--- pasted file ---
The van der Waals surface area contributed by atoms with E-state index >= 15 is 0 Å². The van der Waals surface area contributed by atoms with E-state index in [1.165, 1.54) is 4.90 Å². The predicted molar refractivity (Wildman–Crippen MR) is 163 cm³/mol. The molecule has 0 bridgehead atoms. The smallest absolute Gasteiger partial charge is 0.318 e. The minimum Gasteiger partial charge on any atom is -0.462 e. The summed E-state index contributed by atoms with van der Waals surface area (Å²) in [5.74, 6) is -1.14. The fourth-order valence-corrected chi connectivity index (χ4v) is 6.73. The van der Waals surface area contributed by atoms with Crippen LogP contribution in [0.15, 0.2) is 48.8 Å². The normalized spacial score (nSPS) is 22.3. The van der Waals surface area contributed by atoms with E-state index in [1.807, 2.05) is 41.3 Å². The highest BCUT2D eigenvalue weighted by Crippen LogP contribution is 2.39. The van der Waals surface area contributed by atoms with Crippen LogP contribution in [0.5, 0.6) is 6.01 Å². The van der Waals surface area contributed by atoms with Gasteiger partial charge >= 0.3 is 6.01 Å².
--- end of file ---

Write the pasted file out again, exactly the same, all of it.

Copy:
The van der Waals surface area contributed by atoms with E-state index >= 15 is 0 Å². The van der Waals surface area contributed by atoms with E-state index in [1.165, 1.54) is 4.90 Å². The predicted molar refractivity (Wildman–Crippen MR) is 163 cm³/mol. The molecule has 0 bridgehead atoms. The smallest absolute Gasteiger partial charge is 0.318 e. The minimum Gasteiger partial charge on any atom is -0.462 e. The summed E-state index contributed by atoms with van der Waals surface area (Å²) in [5.74, 6) is -1.14. The fourth-order valence-corrected chi connectivity index (χ4v) is 6.73. The van der Waals surface area contributed by atoms with Crippen LogP contribution in [0.15, 0.2) is 48.8 Å². The normalized spacial score (nSPS) is 22.3. The van der Waals surface area contributed by atoms with E-state index in [1.807, 2.05) is 41.3 Å². The highest BCUT2D eigenvalue weighted by Crippen LogP contribution is 2.39. The van der Waals surface area contributed by atoms with Crippen LogP contribution in [0.5, 0.6) is 6.01 Å². The van der Waals surface area contributed by atoms with Gasteiger partial charge >= 0.3 is 6.01 Å².